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The Union are in first place and playing good soccer. Does anyone care? | Observations

Though the team is playing well, last Wednesday’s win over FC Cincinnati drew the lowest attendance for a league game in team history.

The Union's attendance is down nearly 4,000 per game since its inaugural season.
The Union's attendance is down nearly 4,000 per game since its inaugural season.Read moreTIM TAI / Staff Photographer

The Union’s 6-1 rout of the New England Revolution on Saturday proved that the team’s place atop the Eastern Conference standings is no fluke.

It also produced plenty of topics to discuss.

Does anyone care that this team is finally good?

The standout statistics from the Union’s two dominant home wins this week weren’t just goals, assists, and passes completed. In both games, the attendance drew just as much attention.

Last Wednesday’s win over FC Cincinnati drew an announced crowd of 12,890, the lowest figure for a league game in team history. The previous low of 14,784 came in September 2015. Some U.S. Open Cup games and international friendlies have drawn fewer fans, but those tickets are sold outside of season-ticket packages.

Saturday’s rout of New England, which the Union started and ended in first place, drew just 15,565. And that’s tickets sold and distributed, not tickets torn at the gate.

This year’s per-game average of 15,223 through six games is down nearly 1,300 fans per game from last year’s average of 16,518.

It’s down more than 4,000 from the Union’s inaugural season in 2010, which included two games at Lincoln Financial Field, when they averaged 19,254. Attendance is down 3,000 from the average of 18,259 in 2011 (the first full year in Chester).

Why are the stands so empty? A long list of reasons adds up to one big one: The team’s fan base isn’t all that big.

The team’s longstanding emphasis on marketing to families with soccer-playing kids contrasts with marketing to the young urban professionals who are the core of nearly every other MLS fan base.

Talen Energy Stadium’s location in Chester is part of that. SEPTA’s new extra rail service into the city after games is helpful, as are the Union-run buses from Center City bars (which cost $15 round trip per game). Those options haven’t been marketed as strongly as they could be.

There are risks within the soccer-family crowd, too. When the kids care about more sports than soccer, many don’t choose the Union over the Phillies (even before Bryce Harper arrived), 76ers or Eagles.

The Union has also failed to attract the region’s Latino population, as documented in a front-page story in Sunday’s Inquirer. The team landed on A1 again on Monday for their commercial development plans near the stadium.

How can the Union turn the tide?

The answer might be found over the next few days, when soccer bars across Center City will be packed for the midweek UEFA Champions League semifinals and Sunday’s dramatic final day of the English Premier League season.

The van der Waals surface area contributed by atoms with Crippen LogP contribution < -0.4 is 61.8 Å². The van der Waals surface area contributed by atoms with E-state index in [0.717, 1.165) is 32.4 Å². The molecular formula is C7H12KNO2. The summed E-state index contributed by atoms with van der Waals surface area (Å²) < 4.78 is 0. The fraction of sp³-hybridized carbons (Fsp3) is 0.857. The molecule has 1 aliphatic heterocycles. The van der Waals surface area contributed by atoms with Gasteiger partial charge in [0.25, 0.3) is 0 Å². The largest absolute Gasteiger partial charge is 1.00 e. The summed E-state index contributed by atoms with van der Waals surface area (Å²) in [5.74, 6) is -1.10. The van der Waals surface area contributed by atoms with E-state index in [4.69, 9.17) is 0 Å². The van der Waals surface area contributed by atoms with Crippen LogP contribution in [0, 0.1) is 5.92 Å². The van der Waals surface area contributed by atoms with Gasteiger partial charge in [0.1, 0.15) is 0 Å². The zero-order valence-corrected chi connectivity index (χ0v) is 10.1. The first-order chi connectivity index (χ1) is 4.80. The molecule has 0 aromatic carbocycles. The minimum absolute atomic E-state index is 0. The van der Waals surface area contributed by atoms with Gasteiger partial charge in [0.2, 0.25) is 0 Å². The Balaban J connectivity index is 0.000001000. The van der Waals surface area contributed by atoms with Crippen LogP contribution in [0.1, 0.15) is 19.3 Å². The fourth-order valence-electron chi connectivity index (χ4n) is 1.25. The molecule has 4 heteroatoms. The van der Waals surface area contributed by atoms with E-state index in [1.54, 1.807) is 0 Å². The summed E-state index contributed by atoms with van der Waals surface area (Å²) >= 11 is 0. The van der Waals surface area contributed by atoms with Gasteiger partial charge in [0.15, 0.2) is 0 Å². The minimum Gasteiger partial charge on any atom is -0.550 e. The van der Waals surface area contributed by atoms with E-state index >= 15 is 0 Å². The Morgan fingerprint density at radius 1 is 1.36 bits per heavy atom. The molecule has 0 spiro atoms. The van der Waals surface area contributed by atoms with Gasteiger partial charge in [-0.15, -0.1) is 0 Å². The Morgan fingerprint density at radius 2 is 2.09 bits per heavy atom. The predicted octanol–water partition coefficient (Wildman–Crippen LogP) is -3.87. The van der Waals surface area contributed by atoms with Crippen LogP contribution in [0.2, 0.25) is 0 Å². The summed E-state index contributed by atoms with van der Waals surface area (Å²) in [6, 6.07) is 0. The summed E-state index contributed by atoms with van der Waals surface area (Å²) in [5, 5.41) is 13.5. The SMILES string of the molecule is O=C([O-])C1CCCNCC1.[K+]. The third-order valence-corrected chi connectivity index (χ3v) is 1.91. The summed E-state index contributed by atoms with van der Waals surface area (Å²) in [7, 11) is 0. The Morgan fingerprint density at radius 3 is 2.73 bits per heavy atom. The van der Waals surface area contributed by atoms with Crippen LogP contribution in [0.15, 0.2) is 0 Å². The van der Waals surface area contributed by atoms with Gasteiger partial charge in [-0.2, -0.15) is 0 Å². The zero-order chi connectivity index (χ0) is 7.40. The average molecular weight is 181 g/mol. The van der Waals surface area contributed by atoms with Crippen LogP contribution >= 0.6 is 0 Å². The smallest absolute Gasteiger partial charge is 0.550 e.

It would help the Union to show up at those establishments and ask fans why they’re staying away. And if that means taking some lumps, well, that’s the cost of doing business.

If the Union lose Saturday at Toronto FC -- the only team in the East with more points per game -- or when the high-profile Seattle Sounders come to town a week later, cynics might claim the recent success is meaningless.

But this season, the Union are actually good. They aren’t as elite as Toronto and Seattle, but they have talent, depth, cohesion, a smart game plan and the tactical flexibility to win in multiple ways.

And now, after so many years of failure, they deserve local soccer fans’ attention.

Sergio Santos breaks through

Sergio Santos’ Union debut was terrific. Along with his two goals, he had 20 total touches, five shots and one chance created, and completed 7 of 12 passes in 30 minutes on the field. And as an added bonus, his newborn daughter was watching from the stands.

“It was an important game for me, coming back from injury,” the Brazilian striker said afterward, with help from an interpreter. “I’ve had a little bit of a tough road so far. … It was just great to be able to get out there and score.”

Welcome back, Kai Wagner

Though the Union were able to get four points during Kai Wagner’s two-game suspension, the German left back showed how much he was missed in his return. Against New England, he recorded 65 touches, 3 tackles, 2 interceptions and 2 chances created, and completed 32 of 38 passes – including a sharp assist on Santos’ first goal.

Veterans play big

Alejandro Bedoya and Haris Medunjanin played every minute of the three-games-in-eight-days stretch that spanned from coast to coast. That’s an impressive feat for the veteran midfielders, and they both played well in all the contests. Here are their stats:

A classy gesture for Cory Burke

It was nice to see the entire Union team give Cory Burke a shout-out by raising his jersey to the TV cameras after Saturday’s opening goal. Though Burke is gone for at least three months due to visa issues, it’s clear he won’t be forgotten.

“The guys all feel his absence, and they wanted to do something special for him,” manager Jim Curtin said.

There was a bit of levity in the moment, though. The team’s attackers planned the celebration and forgot to tell scorer Jack Elliott about it.

“Obviously, they didn’t expect me to score,” Elliott said with a laugh. “Kacper [Przybylko] just kind of shepherded me, because he might have been [better] odds to score. We stand behind Cory and hope he’ll be back soon.”

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